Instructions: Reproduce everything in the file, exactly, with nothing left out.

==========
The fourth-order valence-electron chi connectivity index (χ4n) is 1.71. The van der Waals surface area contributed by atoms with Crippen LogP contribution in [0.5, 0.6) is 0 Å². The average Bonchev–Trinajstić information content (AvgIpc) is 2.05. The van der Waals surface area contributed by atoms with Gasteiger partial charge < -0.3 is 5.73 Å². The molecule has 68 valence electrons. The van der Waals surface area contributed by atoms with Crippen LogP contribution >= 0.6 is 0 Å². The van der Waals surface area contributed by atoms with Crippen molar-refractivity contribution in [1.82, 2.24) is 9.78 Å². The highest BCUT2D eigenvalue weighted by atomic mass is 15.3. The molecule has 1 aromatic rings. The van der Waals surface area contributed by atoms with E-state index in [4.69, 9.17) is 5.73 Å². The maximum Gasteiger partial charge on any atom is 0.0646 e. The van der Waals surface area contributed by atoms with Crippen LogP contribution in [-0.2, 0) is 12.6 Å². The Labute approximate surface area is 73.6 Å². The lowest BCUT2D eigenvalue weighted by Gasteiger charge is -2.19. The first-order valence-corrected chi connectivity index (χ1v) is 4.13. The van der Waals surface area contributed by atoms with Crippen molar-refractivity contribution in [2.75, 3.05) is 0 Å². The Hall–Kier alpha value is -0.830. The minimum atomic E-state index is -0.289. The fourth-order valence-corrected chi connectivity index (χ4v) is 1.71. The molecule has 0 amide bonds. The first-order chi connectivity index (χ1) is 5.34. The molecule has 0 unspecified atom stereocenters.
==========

The fourth-order valence-electron chi connectivity index (χ4n) is 1.71. The van der Waals surface area contributed by atoms with Crippen LogP contribution in [0.5, 0.6) is 0 Å². The average Bonchev–Trinajstić information content (AvgIpc) is 2.05. The van der Waals surface area contributed by atoms with Gasteiger partial charge < -0.3 is 5.73 Å². The molecule has 68 valence electrons. The van der Waals surface area contributed by atoms with Crippen LogP contribution >= 0.6 is 0 Å². The van der Waals surface area contributed by atoms with Crippen molar-refractivity contribution in [1.82, 2.24) is 9.78 Å². The highest BCUT2D eigenvalue weighted by atomic mass is 15.3. The molecule has 1 aromatic rings. The van der Waals surface area contributed by atoms with E-state index in [4.69, 9.17) is 5.73 Å². The maximum Gasteiger partial charge on any atom is 0.0646 e. The van der Waals surface area contributed by atoms with Crippen LogP contribution in [-0.2, 0) is 12.6 Å². The Labute approximate surface area is 73.6 Å². The lowest BCUT2D eigenvalue weighted by Gasteiger charge is -2.19. The first-order valence-corrected chi connectivity index (χ1v) is 4.13. The van der Waals surface area contributed by atoms with Crippen molar-refractivity contribution in [2.75, 3.05) is 0 Å². The Hall–Kier alpha value is -0.830. The minimum atomic E-state index is -0.289. The fourth-order valence-corrected chi connectivity index (χ4v) is 1.71. The molecule has 0 amide bonds. The first-order chi connectivity index (χ1) is 5.34. The molecule has 0 unspecified atom stereocenters.